Journalists’ life fall on deaf ears

By The Duke Staff

From the dawn of journalism, readers and writers alike have speculated the importance of what deserves to be published in a world that has conflicting definitions of the word ‘censorship.’
A prime example of this is the media’s coverage of American journalist James Foley, whose execution by Islamic State of Iraq and Syria members was filmed and uploaded to the internet as a form of terrorism propaganda. News outlets across the globe have debated including the video in articles and have gone as far as to write specifically on the topic. To be fair, we at The Duke were considering adding to the noise until we asked ourselves the following:
If “a picture is a worth a thousand words,” are we as a society picking and choosing which words to read and write? The debate should not be about the video itself, but rather the context of the video in retrospect to the world. Not simply our world.
James Foley wasn’t captured and killed the morning you read about it and saw the picture in Starbucks on your iPhone. He vanished in 2012 and before that he narrowly escaped captivity in 2011. On Tuesday, the Islamic State militant group took hostage an American woman doing research in Syria. Captured, brutally beaten and used to strike fear in the American nation, journalists and soldiers give their lives to report on the issues at hand to deft ears.
In 2013, the Syrian regime initiated a strict crackdown on the activists in Syria demanding more civil liberties. The heat between government and citizens traces back to 1970 when the al-Assad family refused to relinquish its hold on the nation.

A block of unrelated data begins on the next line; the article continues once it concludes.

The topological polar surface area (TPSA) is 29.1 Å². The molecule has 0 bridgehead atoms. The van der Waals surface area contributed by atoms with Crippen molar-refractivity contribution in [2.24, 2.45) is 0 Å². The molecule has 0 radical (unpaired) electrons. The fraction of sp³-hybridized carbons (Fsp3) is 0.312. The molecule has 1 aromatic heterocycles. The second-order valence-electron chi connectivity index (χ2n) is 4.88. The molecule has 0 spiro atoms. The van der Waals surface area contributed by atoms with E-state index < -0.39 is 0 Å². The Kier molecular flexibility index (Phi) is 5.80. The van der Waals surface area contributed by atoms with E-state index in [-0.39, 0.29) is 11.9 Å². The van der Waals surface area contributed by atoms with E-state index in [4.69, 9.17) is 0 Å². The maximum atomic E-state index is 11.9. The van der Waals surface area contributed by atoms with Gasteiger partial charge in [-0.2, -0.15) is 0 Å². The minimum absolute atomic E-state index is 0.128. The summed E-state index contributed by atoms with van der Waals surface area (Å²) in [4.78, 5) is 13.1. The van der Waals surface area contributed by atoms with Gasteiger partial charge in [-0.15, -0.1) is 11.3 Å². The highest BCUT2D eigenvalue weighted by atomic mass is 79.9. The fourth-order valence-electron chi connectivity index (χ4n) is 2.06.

The civil war between rebels, government power and now outside countries such as ourselves have reached an estimated 17,000 deaths and more than 170,000 people have fled the Middle East to neighboring counties like Iraq, Jordan and Turkey according to CNN. We see these numbers every day sandwiched between tweets from celebrities Buzzfeed Top 10s (with gifs!).
We see images of the same nameless soldiers against the ever present smoke, flame and artillery, juxtaposed against your friends’ selfies. Whether they support one group or another, civilians are struggling to find access to food, water, electricity and basic medical supplies.
And what do we do? We continue to scroll though this checkered board of content in our lives. We bring it up over dinner parties or see glimpses of it while flipping through channels.
The words are there whether they present themselves through photo, video or the literal. We are bombarded with them every day, desensitizing us to the matters at hand or missing the topic entirely. We must always acknowledge the weight of these words, and roles these journalists choose to write them.

What do you think? Leave us a comment!